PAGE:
ROBINSON: But now kids without - with degrees are often heading home to carry on playing video games because you need an MA where the previous job required a BA, and now you need a Ph.D. for the other. It's a process of academic inflation, and it indicates the whole structure of education is shifting beneath our feet. We need to radically rethink our view of intelligence.

RAZ: Sir Ken Robinson - he's back in a moment with the story of a friend, the story about how nurturing creativity is sometimes about spotting it in the first place.

DAME GILLIAN LYNNE: My mom, she said - I can hear her saying it to the doctor when we went into his lovely little study. Her attention span is very bad. She cannot stop wriggling. We call her Wrigglebottom.

RAZ: I'm Guy Raz - our show today, "The Source of Creativity." This is the TED Radio Hour from NPR.


RAZ: It's the TED Radio Hour from NPR. I'm Guy Raz. On the show today - ideas about creativity. It's the subject of the most popular TED Talk ever. It was delivered by Sir Ken Robinson. And in that talk, Sir Ken tells the story of another Brit with a fancy title.

LYNNE: Hello, Guy. (Laughter)

RAZ: Can you introduce yourself, please?

LYNNE: Yes. Do you want me to say I'm a Dame?

RAZ: Sure.

LYNNE: You sure? 'Cause I don't use it all the time. But the fact is I am.

RAZ: This is Dame Gillian Lynne.

LYNNE: Good evening, everybody.

RAZ: Gillian Lynne got her title from the Queen for her contributions to dance and theater. She choreographed some of the best-known musicals like "Cats" and "Phantom Of The Opera."

Today, she is 88. She's still working. She's still dancing. And she's still happily married.

LYNNE: And he is 27 years younger than I am. So don't let me ever hear that you shouldn't marry a man younger than yourself. That's a load of bollocks. Am I allowed to say bollocks?

RAZ: I think only you can say that.

LYNNE: (Laughter). Well, I think...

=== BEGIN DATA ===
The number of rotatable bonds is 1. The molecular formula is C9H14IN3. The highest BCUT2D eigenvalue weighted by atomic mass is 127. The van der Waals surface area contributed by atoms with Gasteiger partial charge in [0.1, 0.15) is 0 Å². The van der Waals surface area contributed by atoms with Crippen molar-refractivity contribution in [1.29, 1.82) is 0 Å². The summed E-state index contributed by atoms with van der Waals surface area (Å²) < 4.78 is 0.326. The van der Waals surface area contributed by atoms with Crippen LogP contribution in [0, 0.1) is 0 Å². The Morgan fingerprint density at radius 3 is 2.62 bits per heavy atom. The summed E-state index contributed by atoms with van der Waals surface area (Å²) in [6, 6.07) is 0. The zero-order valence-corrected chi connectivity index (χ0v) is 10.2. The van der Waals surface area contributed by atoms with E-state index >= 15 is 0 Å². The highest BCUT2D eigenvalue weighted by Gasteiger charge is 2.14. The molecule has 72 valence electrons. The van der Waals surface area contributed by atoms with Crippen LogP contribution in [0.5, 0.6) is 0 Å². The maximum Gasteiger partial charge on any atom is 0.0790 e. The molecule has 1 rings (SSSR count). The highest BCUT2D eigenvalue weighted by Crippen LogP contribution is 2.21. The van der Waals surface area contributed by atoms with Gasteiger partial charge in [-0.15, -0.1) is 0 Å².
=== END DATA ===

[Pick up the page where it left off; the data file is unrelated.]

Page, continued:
RAZ: Anyway, Gillian's life story is a pretty amazing one about creativity. Sir Ken Robinson told it on the TED stage.


ROBINSON: I used to be on the board of The Royal Ballet in England, as you can see.


ROBINSON: Anyway, Gillian and I had lunch one day. I said how'd you get to be a dancer? And she said it was interesting. When she was at the school, she was really hopeless.

LYNNE: I told Ken that my mom had taken me at the age - think I was 7 - take me to the doctor 'cause she was at the end of her tether.


ROBINSON: The school in the '30s wrote her parents - said, we think Gillian has a learning disorder.

LYNNE: Her attention span is very bad. She cannot stop moving. We call her wriggle bottom.


ROBINSON: I think now they'd say she had ADHD. Wouldn't you? But this was the 1930s and ADHD hadn't been invented, you know, at this point. So it wasn't an available condition, you know, people...


ROBINSON: ...People weren't aware they could have that.


ROBINSON: Anyway, she went to see this specialist - said this oak-paneled room, and she was there with her mother. And she was led and sat on this chair at the end. And she sat on her hands for 20 minutes while this man talked to her mother about all the problems Gillian was having at school.

LYNNE: Anyway, he was so astute, this man. He'd been noticing me and noticed that I was trying to take in 98 things when there were only 50 to take in and all of that. And...


ROBINSON: In the end, the doctor went and sat next to Gillian and said, Gillian, I've listened to all these things that your mother has told me. I need to speak to her privately. So he said wait here, we'll be back. We won't be very long. And they went and left her. But as they went out the room, he turned on the radio that was sitting on his desk. And when they got out the room, he said to her mother just stand and watch her.